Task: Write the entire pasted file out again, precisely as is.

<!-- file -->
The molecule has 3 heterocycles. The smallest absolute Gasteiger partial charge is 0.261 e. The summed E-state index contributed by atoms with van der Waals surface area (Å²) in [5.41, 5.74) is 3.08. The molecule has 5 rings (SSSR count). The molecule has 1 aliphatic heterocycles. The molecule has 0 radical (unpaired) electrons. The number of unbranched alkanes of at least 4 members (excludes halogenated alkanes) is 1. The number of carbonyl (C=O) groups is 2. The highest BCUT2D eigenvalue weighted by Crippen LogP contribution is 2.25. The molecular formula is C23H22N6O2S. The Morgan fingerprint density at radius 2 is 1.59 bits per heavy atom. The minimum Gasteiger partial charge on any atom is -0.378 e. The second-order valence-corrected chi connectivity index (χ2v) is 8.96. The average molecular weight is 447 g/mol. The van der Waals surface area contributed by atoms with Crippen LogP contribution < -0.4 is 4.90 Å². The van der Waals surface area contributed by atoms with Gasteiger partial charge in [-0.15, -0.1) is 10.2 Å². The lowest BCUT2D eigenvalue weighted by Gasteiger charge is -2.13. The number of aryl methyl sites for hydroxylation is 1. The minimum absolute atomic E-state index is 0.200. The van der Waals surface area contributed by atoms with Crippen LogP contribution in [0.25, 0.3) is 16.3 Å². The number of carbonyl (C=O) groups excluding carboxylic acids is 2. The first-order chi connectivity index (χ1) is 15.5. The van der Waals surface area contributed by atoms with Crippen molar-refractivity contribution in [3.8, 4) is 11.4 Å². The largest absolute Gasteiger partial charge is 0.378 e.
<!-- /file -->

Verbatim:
The molecule has 3 heterocycles. The smallest absolute Gasteiger partial charge is 0.261 e. The summed E-state index contributed by atoms with van der Waals surface area (Å²) in [5.41, 5.74) is 3.08. The molecule has 5 rings (SSSR count). The molecule has 1 aliphatic heterocycles. The molecule has 0 radical (unpaired) electrons. The number of unbranched alkanes of at least 4 members (excludes halogenated alkanes) is 1. The number of carbonyl (C=O) groups is 2. The highest BCUT2D eigenvalue weighted by Crippen LogP contribution is 2.25. The molecular formula is C23H22N6O2S. The Morgan fingerprint density at radius 2 is 1.59 bits per heavy atom. The minimum Gasteiger partial charge on any atom is -0.378 e. The second-order valence-corrected chi connectivity index (χ2v) is 8.96. The average molecular weight is 447 g/mol. The van der Waals surface area contributed by atoms with Crippen LogP contribution < -0.4 is 4.90 Å². The van der Waals surface area contributed by atoms with Gasteiger partial charge in [-0.15, -0.1) is 10.2 Å². The lowest BCUT2D eigenvalue weighted by Gasteiger charge is -2.13. The number of aryl methyl sites for hydroxylation is 1. The minimum absolute atomic E-state index is 0.200. The van der Waals surface area contributed by atoms with Crippen LogP contribution in [0.25, 0.3) is 16.3 Å². The number of carbonyl (C=O) groups excluding carboxylic acids is 2. The first-order chi connectivity index (χ1) is 15.5. The van der Waals surface area contributed by atoms with Crippen molar-refractivity contribution in [3.8, 4) is 11.4 Å². The largest absolute Gasteiger partial charge is 0.378 e.